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February 28, 2014, 08:50:33 AM
 #150

You need for a dollar/bitdollar exchange that keeps 1:1 reserve ratios and charges a fee for conversion from dollar to bitdollar and vice versa. their bank account would need to be public to guarantee they are maintaining proper reserve ratios. Once you have the bitdollars you can easily exchange them with bitcoin through decentralized "wallet" that also records and broadcasts each B$/BTC exchange and its ratio.

The value of each bitdollar is tied to the going market rate for dollars.
You're just describing Ripple here, not what the OP has in mind...

https://www.coinlend.org <-- automated lending at various exchanges. No fees(!).
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February 28, 2014, 02:13:46 PM
 #151

You need for a dollar/bitdollar exchange that keeps 1:1 reserve ratios and charges a fee for conversion from dollar to bitdollar and vice versa. their bank account would need to be public to guarantee they are maintaining proper reserve ratios. Once you have the bitdollars you can easily exchange them with bitcoin through decentralized "wallet" that also records and broadcasts each B$/BTC exchange and its ratio.

The value of each bitdollar is tied to the going market rate for dollars.
You're just describing Ripple here, not what the OP has in mind...

Yes that is not what we have in mind. The main and hard problem it how to convert a crypto currency to real Fiat money not any colored coinn/IUO.
That is was we try to solve.

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March 01, 2014, 05:04:04 AM
 #152

Some experience from using localbitcoins

1. Reversable payment
Alice paid Bob and get the bitcoin, then she reverse the SEPA bank transfer

2. Stolen account
Alice using a stolen account to pay the Bob and get the bitcoin and then Bob's account is frozen by the banks after he released the bitcoin

3. Delayed payment
Alice paid Bob but Bob does not receive the payment in a week (Bank doubt that it is a bitcoin related transaction and intentionally delay the payment)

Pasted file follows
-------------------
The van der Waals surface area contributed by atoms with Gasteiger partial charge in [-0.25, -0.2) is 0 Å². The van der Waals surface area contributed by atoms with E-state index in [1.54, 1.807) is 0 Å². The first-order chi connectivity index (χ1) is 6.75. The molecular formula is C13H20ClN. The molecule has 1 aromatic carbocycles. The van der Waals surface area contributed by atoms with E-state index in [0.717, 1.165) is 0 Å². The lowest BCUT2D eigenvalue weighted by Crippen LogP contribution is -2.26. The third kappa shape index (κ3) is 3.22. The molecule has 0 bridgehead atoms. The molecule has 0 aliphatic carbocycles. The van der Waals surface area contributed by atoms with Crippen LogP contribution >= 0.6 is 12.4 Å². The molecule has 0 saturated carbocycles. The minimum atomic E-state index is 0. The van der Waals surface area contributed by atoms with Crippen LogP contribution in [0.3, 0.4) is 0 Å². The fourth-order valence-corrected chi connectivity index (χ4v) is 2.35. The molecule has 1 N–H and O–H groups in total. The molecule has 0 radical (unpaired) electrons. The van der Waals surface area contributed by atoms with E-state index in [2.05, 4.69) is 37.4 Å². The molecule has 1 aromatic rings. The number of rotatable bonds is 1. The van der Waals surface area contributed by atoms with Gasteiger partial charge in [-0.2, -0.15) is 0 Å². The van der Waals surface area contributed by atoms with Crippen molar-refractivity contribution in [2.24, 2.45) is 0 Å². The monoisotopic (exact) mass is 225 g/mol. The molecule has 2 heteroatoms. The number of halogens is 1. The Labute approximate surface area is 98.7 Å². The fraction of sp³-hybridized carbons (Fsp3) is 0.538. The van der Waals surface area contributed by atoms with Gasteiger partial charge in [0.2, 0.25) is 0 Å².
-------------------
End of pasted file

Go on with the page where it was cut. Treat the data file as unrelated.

4. Future trading
Alice started the trade request but only do the bank transfer after the price rose

My experience is that person to person trading involves lots of fraud attempt from fraudulent buyers and sellers, even a well established trader can be fooled into some new type of scam

And as usual, liquidity and pricing is also a concern, you eventually need some large traders act as market maker to provide liquidity

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March 01, 2014, 11:28:46 AM
 #153

I haven't read all the posts, so I'm not sure if this is a new idea, but I'd like to contribute the following attack scenario:

Suppose, in the last step, Bob does not publish the fully signed transaction. What then? A naive view would be that Alice would lose 1.1 BTC, and Bob would lose 0.1 BTC. However, that is only the outcome if Bob really does nothing.
What if, instead, Bob offers Alice the following:

Quote
Hi Alice.

I did not receive your $1000, but I believe your claim that you honestly sent
them. F*ing banks, eh? I suggest we split the losses, so that both of us
receive half of the BTC. I prepared the following Payment/Refund tx for you:

Input: 1.2 BTC (Deposit)
Output: 0.6 BTC to Alice
Output: 0.6 BTC to Bob
Bob has signed for spending the deposit

Your software may not have the functionality for signing this, so I prepared
some instructions for you [see attachment or URL] on how to sign this
transaction. This is the only method I can offer you to let you have your
0.5 BTC and your 0.1 BTC collateral.

regards,
Bob

If Alice is smart, she doesn't just believe this. But what can she do?

Alice could simply refuse to sign, but I think, at this point, both have equal bargaining power(*), so Bob can probably get away with about 50% of the output, at least in a part of the cases. For 1 BTC transfer and 2 * 0.1 BTC collateral, he can fund five collateral losses with one successful attack, when repeating the attack to different people.

Since Bob's success rate is a function of human psychology, I think the minimum collateral size is also a function of human psychology. If human beings are more or less rational and selfish, I'm afraid the collateral would have to be quite large, possibly even larger than the transferred amount.

Maybe here it's an advantage that the banking system isn't really anonymous: such a message can be used against Bob in a lawsuit. However, this means you'd need support from the legal system, which means that the scheme can be broken by governments, simply by declaring it illegal.

(*) In fact, Bob is in a better position, since Alice has already sent him a signed version of the "fair" refund transaction.